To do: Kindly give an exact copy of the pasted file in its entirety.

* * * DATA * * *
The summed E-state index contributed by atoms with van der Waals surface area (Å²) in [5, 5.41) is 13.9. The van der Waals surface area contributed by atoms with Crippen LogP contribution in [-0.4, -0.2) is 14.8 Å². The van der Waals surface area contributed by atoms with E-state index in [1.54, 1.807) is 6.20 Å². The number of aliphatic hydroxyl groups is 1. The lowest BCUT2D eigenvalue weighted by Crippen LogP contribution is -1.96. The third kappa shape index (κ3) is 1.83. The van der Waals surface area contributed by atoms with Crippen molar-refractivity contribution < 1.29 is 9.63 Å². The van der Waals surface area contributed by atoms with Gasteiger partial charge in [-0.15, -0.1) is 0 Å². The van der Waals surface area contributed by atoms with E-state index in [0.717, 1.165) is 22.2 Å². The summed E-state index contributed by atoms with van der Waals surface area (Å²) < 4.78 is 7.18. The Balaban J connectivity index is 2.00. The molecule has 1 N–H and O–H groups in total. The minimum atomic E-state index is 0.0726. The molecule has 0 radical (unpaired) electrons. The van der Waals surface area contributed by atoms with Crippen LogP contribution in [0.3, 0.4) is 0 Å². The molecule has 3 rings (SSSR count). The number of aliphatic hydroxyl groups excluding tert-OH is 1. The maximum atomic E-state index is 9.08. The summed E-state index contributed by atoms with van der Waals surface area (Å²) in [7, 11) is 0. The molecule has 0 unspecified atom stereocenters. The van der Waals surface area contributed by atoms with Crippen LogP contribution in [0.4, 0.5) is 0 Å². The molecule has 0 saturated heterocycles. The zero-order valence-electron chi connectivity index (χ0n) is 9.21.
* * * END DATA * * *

The summed E-state index contributed by atoms with van der Waals surface area (Å²) in [5, 5.41) is 13.9. The van der Waals surface area contributed by atoms with Crippen LogP contribution in [-0.4, -0.2) is 14.8 Å². The van der Waals surface area contributed by atoms with E-state index in [1.54, 1.807) is 6.20 Å². The number of aliphatic hydroxyl groups is 1. The lowest BCUT2D eigenvalue weighted by Crippen LogP contribution is -1.96. The third kappa shape index (κ3) is 1.83. The van der Waals surface area contributed by atoms with Crippen molar-refractivity contribution < 1.29 is 9.63 Å². The van der Waals surface area contributed by atoms with Gasteiger partial charge in [-0.15, -0.1) is 0 Å². The van der Waals surface area contributed by atoms with E-state index in [0.717, 1.165) is 22.2 Å². The summed E-state index contributed by atoms with van der Waals surface area (Å²) < 4.78 is 7.18. The Balaban J connectivity index is 2.00. The molecule has 1 N–H and O–H groups in total. The minimum atomic E-state index is 0.0726. The molecule has 0 radical (unpaired) electrons. The van der Waals surface area contributed by atoms with Crippen LogP contribution in [0.3, 0.4) is 0 Å². The molecule has 3 rings (SSSR count). The number of aliphatic hydroxyl groups excluding tert-OH is 1. The maximum atomic E-state index is 9.08. The summed E-state index contributed by atoms with van der Waals surface area (Å²) in [7, 11) is 0. The molecule has 0 unspecified atom stereocenters. The van der Waals surface area contributed by atoms with Crippen LogP contribution in [0.4, 0.5) is 0 Å². The molecule has 0 saturated heterocycles. The zero-order valence-electron chi connectivity index (χ0n) is 9.21.